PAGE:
Cult instrumental power-trio Stinking Lizaveta are back again with 7th Direction, their (surprise, surprise) seventh album, and the band are clearly not short on ideas, sounding more invigorated than ever. Bringing together elements of funk, metal, punk, jazz and blues with the same kind of cavalier oddball brilliance as Frank Zappa, Stinking Liz are a really unique band whose music possesses a truly bombastic groove and a freewheeling spirit of improvisation and fun. There’s a lot to like about these thirteen songs and the band have such a diverse sound that there’s bound to be something here for everyone to sink their teeth into.
Stinking Liz can do heavy but what’s great about them is that they also infuse their music with emotion and humour – even when the band is rocking-out hard you can pretty much hear the wry smile on their faces. Opening track “The Seventh Direction” is almost comically bombastic, entertainingly badass – the first ascending riff is so pompous that it sets the mood for the rest of the song, Alexi Papadopoulos’ walking bassline providing the perfect grounding for his brother Yanni’s virtuoso, psychedelic guitar workouts. Elsewhere, “Moral Hazard” has a slight desert-scene flavour, recalling Queens of the Stone Ages’ early material, while “Burning Sea Turtles” is technical, shamelessly proggy and relentlessly changeable, not giving you a moment to second-guess what might happen next.
But there are also surprising moments of calm and cool on the album as well. One of the album’s highlights, “The Space Between Us”, is equally menacing, darkly comical and surprisingly romantic, with bluesy minor 7ths contributing to the unusual emotional pull of the song. You can hear similarities with some of the Louisville post-rock bands, suggesting Slint and Rodan may be an influence on these guys. On a similar note, final track “Johnny Otis” is one of the least complicated but most memorable songs on the album – a jazzy progression of chords repeat all the way through, ending the often-chaotic album on an almost contemplative note.
Of course, it doesn’t really need to be said (especially considering the band has been together since 1994) but the musicianship and band-dynamic on display on 7th Direction is nothing short of sublime. No member is any more or less important than another; yes, Yanni’s guitar solos come blasting out of the speakers with clockwork regularity, but all three members shine equally bright. Alexi’s bass playing is hugely important to the band’s sound – his upright electric bass leads many of the songs along (see the jazzy, improvisational “Stray Bullet”) but he also contributes deceptively complicated rhythms to many sections. Likewise, Chesire Agusta’s drumming is fantastic throughout, whether maintaining a steady beat amidst the chaos or adding to the maelstrom with a flurry of tom and snare hits. Yanni’s beyond-impressive guitar playing is really the icing on the cake – the guitars are so vocal you can see why they never bothered with a singer.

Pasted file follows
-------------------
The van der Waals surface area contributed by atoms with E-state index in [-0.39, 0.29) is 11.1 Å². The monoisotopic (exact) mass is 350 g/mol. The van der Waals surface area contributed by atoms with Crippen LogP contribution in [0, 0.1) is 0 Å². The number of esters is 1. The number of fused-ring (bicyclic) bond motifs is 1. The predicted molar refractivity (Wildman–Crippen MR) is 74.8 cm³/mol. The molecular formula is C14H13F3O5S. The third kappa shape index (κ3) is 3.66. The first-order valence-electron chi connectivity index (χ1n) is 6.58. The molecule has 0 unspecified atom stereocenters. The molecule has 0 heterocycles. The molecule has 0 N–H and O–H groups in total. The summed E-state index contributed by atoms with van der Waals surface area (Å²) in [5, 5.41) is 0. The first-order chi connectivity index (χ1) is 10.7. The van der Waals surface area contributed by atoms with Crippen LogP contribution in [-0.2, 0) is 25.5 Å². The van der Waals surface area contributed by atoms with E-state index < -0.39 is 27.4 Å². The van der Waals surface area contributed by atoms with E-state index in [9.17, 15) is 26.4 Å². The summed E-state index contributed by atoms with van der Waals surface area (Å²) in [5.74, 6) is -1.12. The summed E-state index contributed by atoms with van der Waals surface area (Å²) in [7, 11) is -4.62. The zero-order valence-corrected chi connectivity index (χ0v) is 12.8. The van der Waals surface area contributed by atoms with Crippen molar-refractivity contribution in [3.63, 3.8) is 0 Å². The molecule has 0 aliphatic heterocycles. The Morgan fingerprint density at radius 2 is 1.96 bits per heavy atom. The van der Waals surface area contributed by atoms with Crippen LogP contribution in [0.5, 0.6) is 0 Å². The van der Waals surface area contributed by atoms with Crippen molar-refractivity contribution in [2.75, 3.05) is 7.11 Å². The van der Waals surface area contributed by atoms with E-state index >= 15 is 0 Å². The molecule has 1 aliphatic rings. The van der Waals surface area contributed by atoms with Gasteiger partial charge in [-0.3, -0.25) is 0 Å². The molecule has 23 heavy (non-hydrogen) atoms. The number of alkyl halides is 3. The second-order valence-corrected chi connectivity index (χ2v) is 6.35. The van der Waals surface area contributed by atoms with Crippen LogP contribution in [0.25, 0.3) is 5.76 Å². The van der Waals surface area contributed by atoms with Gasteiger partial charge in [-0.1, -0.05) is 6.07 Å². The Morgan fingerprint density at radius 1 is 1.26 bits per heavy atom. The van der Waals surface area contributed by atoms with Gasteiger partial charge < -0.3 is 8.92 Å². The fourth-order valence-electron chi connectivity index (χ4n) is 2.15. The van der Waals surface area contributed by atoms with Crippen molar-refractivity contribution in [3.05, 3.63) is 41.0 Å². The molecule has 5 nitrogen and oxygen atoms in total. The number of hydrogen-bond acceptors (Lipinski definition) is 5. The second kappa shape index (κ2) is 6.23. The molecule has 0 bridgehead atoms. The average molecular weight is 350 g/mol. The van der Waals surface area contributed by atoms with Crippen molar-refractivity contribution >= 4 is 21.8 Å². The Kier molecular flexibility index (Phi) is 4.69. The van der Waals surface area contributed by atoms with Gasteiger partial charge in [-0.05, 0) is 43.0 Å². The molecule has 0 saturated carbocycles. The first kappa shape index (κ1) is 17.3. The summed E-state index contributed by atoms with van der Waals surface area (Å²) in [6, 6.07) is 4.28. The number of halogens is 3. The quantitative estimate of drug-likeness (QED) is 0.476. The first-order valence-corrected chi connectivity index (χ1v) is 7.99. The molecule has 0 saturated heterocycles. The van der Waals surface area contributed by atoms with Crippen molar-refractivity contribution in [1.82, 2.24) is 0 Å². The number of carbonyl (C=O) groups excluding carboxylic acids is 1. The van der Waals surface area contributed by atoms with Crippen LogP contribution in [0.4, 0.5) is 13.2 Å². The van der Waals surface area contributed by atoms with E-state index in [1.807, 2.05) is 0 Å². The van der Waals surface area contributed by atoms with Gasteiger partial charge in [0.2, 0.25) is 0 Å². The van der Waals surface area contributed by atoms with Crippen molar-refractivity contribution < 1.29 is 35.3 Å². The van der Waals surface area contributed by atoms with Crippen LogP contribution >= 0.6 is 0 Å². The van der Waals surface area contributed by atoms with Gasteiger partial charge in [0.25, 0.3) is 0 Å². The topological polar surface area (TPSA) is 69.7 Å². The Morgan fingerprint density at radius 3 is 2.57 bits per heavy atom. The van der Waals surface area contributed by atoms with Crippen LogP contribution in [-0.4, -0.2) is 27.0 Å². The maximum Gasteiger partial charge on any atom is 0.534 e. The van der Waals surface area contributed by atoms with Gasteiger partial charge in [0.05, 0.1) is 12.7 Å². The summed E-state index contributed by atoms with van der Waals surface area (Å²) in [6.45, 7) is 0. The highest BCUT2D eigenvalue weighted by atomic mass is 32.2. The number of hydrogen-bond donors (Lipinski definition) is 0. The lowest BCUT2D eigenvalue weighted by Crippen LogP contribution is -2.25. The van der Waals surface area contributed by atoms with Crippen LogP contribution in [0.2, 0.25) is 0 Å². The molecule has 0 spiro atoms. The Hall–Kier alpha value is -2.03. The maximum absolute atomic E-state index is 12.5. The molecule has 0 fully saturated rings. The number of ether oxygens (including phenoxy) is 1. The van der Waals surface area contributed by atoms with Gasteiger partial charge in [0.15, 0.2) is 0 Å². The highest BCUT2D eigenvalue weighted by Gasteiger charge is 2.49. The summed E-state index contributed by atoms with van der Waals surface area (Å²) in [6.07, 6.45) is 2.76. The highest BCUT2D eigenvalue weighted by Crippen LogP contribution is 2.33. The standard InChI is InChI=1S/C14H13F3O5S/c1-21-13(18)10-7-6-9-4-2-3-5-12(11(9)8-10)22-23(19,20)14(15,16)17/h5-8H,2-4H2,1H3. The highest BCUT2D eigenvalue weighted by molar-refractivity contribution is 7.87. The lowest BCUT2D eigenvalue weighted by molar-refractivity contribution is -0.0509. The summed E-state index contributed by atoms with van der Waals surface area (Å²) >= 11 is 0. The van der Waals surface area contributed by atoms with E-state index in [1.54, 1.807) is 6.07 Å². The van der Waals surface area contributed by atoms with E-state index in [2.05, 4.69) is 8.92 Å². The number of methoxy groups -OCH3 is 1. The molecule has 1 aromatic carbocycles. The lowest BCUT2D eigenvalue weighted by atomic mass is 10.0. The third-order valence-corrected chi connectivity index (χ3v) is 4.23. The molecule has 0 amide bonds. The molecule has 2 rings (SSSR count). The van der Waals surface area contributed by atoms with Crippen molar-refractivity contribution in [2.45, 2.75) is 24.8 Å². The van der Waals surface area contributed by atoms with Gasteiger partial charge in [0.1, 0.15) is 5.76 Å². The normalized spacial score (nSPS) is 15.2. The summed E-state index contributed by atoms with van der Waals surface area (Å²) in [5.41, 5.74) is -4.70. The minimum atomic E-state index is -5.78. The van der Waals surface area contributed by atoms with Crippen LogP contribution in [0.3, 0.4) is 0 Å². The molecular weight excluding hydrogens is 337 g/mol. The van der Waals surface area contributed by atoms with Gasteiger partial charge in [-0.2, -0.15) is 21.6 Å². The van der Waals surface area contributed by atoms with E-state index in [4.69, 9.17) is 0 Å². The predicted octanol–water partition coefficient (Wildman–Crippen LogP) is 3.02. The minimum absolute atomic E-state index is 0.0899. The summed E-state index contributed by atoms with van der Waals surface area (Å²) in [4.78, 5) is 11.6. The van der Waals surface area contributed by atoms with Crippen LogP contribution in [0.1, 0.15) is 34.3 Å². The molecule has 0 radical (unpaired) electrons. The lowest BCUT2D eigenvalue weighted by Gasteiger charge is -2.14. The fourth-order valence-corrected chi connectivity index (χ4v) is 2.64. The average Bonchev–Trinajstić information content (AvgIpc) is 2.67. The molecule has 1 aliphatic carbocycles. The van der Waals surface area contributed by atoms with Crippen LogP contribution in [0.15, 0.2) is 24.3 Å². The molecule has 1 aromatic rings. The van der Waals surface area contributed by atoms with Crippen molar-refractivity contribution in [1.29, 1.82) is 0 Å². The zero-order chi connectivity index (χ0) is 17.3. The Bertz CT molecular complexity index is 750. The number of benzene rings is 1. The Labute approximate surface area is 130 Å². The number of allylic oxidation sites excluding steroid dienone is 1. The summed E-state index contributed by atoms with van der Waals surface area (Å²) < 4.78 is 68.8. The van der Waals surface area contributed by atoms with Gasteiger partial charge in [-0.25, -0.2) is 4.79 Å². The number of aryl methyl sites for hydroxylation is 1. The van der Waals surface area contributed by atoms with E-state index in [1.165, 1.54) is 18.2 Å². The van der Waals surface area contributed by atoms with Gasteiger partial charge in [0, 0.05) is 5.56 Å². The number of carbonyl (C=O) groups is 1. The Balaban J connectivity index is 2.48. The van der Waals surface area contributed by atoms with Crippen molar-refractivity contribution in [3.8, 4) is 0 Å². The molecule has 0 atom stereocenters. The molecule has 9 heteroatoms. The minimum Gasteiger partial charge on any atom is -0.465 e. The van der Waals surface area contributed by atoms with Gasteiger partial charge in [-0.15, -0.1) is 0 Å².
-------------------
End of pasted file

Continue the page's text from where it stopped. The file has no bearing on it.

Like their pals Fugazi, Stinking Lizaveta are a punk band who refuse to be limited by the genre’s – and sometimes, the fans’ – stubborn musical parameters. The result is an intoxicating blend of snarling punk attitude, shifty post-rock dynamics and pure stoner head-banging riffs. They follow whatever musical whim takes them and rarely does it sound thrown together or cluttered. True, one or two tracks go by without leaving much of an impression (or at least not enough to distinguish themselves from the pack) but as a whole, 7th Direction is an extremely strong album. Unsurprisingly, it’s not an album that says a huge amount but it does reaffirm that Stinking Lizaveta are one of the most interesting and quirky heavy instrumental bands around.
Scribed by: Tom McKibbin